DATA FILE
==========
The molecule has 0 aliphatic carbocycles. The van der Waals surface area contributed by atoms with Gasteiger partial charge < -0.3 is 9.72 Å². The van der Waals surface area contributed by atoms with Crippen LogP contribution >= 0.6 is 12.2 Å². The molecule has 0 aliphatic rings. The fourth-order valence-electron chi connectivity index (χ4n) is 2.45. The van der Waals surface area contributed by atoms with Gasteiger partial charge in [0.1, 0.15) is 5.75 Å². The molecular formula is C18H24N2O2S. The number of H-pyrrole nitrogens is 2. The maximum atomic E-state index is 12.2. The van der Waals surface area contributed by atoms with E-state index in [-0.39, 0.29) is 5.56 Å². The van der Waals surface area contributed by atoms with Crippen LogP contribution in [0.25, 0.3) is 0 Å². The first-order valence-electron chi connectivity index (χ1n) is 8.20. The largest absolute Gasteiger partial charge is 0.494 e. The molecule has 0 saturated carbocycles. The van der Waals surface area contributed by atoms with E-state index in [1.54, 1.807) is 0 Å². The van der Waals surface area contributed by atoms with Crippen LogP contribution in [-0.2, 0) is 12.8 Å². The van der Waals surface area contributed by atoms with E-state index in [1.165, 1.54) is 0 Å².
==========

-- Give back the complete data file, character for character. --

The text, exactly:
The molecule has 0 aliphatic carbocycles. The van der Waals surface area contributed by atoms with Gasteiger partial charge < -0.3 is 9.72 Å². The van der Waals surface area contributed by atoms with Crippen LogP contribution >= 0.6 is 12.2 Å². The molecule has 0 aliphatic rings. The fourth-order valence-electron chi connectivity index (χ4n) is 2.45. The van der Waals surface area contributed by atoms with Gasteiger partial charge in [0.1, 0.15) is 5.75 Å². The molecular formula is C18H24N2O2S. The number of H-pyrrole nitrogens is 2. The maximum atomic E-state index is 12.2. The van der Waals surface area contributed by atoms with E-state index in [-0.39, 0.29) is 5.56 Å². The van der Waals surface area contributed by atoms with Crippen LogP contribution in [0.25, 0.3) is 0 Å². The first-order valence-electron chi connectivity index (χ1n) is 8.20. The largest absolute Gasteiger partial charge is 0.494 e. The molecule has 0 saturated carbocycles. The van der Waals surface area contributed by atoms with E-state index in [1.54, 1.807) is 0 Å². The van der Waals surface area contributed by atoms with Crippen LogP contribution in [-0.2, 0) is 12.8 Å². The van der Waals surface area contributed by atoms with E-state index in [1.165, 1.54) is 0 Å².